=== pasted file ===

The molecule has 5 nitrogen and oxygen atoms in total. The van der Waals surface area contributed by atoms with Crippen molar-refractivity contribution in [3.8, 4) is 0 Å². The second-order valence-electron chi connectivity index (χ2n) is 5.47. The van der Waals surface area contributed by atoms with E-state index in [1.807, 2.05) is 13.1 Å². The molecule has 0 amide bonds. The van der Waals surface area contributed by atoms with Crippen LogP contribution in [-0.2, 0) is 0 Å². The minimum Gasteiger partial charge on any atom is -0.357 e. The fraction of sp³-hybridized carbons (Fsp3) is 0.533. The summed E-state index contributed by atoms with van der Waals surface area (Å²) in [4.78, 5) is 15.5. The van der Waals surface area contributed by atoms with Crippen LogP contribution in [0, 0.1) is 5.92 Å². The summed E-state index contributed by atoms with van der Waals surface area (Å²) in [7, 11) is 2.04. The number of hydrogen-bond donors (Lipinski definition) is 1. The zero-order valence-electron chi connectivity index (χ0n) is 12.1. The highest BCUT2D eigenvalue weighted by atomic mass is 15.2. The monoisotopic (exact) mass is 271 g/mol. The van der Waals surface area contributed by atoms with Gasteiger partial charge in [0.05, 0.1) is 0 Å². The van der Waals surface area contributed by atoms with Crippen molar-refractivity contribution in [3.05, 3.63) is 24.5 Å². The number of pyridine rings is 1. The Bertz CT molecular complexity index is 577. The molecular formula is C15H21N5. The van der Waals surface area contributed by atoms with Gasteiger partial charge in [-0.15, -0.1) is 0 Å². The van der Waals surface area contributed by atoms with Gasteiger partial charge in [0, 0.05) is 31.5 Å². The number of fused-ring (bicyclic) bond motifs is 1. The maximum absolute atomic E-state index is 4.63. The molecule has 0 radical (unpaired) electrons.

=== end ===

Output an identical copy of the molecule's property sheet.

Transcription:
The molecule has 5 nitrogen and oxygen atoms in total. The van der Waals surface area contributed by atoms with Crippen molar-refractivity contribution in [3.8, 4) is 0 Å². The second-order valence-electron chi connectivity index (χ2n) is 5.47. The van der Waals surface area contributed by atoms with E-state index in [1.807, 2.05) is 13.1 Å². The molecule has 0 amide bonds. The van der Waals surface area contributed by atoms with Crippen LogP contribution in [-0.2, 0) is 0 Å². The minimum Gasteiger partial charge on any atom is -0.357 e. The fraction of sp³-hybridized carbons (Fsp3) is 0.533. The summed E-state index contributed by atoms with van der Waals surface area (Å²) in [4.78, 5) is 15.5. The van der Waals surface area contributed by atoms with Crippen LogP contribution in [0, 0.1) is 5.92 Å². The summed E-state index contributed by atoms with van der Waals surface area (Å²) in [7, 11) is 2.04. The number of hydrogen-bond donors (Lipinski definition) is 1. The zero-order valence-electron chi connectivity index (χ0n) is 12.1. The highest BCUT2D eigenvalue weighted by atomic mass is 15.2. The monoisotopic (exact) mass is 271 g/mol. The van der Waals surface area contributed by atoms with Gasteiger partial charge in [0.05, 0.1) is 0 Å². The van der Waals surface area contributed by atoms with Crippen molar-refractivity contribution in [3.05, 3.63) is 24.5 Å². The number of pyridine rings is 1. The Bertz CT molecular complexity index is 577. The molecular formula is C15H21N5. The van der Waals surface area contributed by atoms with Gasteiger partial charge in [-0.15, -0.1) is 0 Å². The van der Waals surface area contributed by atoms with Gasteiger partial charge in [0, 0.05) is 31.5 Å². The number of fused-ring (bicyclic) bond motifs is 1. The maximum absolute atomic E-state index is 4.63. The molecule has 0 radical (unpaired) electrons.